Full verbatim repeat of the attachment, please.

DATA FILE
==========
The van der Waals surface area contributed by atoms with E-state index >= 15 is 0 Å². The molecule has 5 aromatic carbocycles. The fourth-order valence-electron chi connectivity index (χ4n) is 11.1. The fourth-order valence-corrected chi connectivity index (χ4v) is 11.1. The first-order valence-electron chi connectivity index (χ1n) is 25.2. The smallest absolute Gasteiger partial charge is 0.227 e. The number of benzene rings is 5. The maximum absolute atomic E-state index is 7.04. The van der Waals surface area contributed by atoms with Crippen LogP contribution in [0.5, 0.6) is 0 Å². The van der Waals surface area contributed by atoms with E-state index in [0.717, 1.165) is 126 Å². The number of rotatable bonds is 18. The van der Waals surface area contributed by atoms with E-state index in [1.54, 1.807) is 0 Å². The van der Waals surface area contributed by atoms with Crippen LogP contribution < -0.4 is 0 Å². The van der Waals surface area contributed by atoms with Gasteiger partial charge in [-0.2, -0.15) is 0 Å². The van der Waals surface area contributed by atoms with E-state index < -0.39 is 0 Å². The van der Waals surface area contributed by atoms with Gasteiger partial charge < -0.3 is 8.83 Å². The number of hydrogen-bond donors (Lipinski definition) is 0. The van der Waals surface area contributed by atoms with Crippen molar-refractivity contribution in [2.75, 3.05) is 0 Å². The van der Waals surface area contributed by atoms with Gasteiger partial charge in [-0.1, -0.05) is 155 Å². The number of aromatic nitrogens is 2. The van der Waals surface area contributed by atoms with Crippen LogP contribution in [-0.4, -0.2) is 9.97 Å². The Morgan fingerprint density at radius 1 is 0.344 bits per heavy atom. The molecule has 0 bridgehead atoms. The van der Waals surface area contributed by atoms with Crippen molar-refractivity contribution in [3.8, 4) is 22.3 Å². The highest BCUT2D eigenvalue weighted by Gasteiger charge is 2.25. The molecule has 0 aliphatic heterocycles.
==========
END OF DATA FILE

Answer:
The van der Waals surface area contributed by atoms with E-state index >= 15 is 0 Å². The molecule has 5 aromatic carbocycles. The fourth-order valence-electron chi connectivity index (χ4n) is 11.1. The fourth-order valence-corrected chi connectivity index (χ4v) is 11.1. The first-order valence-electron chi connectivity index (χ1n) is 25.2. The smallest absolute Gasteiger partial charge is 0.227 e. The number of benzene rings is 5. The maximum absolute atomic E-state index is 7.04. The van der Waals surface area contributed by atoms with Crippen LogP contribution in [0.5, 0.6) is 0 Å². The van der Waals surface area contributed by atoms with E-state index in [0.717, 1.165) is 126 Å². The number of rotatable bonds is 18. The van der Waals surface area contributed by atoms with E-state index in [1.54, 1.807) is 0 Å². The van der Waals surface area contributed by atoms with Crippen LogP contribution < -0.4 is 0 Å². The van der Waals surface area contributed by atoms with Gasteiger partial charge in [-0.2, -0.15) is 0 Å². The van der Waals surface area contributed by atoms with E-state index < -0.39 is 0 Å². The van der Waals surface area contributed by atoms with Gasteiger partial charge < -0.3 is 8.83 Å². The number of hydrogen-bond donors (Lipinski definition) is 0. The van der Waals surface area contributed by atoms with Crippen molar-refractivity contribution in [2.75, 3.05) is 0 Å². The van der Waals surface area contributed by atoms with Gasteiger partial charge in [-0.1, -0.05) is 155 Å². The number of aromatic nitrogens is 2. The van der Waals surface area contributed by atoms with Crippen LogP contribution in [-0.4, -0.2) is 9.97 Å². The Morgan fingerprint density at radius 1 is 0.344 bits per heavy atom. The molecule has 0 bridgehead atoms. The van der Waals surface area contributed by atoms with Crippen molar-refractivity contribution in [3.8, 4) is 22.3 Å². The highest BCUT2D eigenvalue weighted by Gasteiger charge is 2.25. The molecule has 0 aliphatic heterocycles.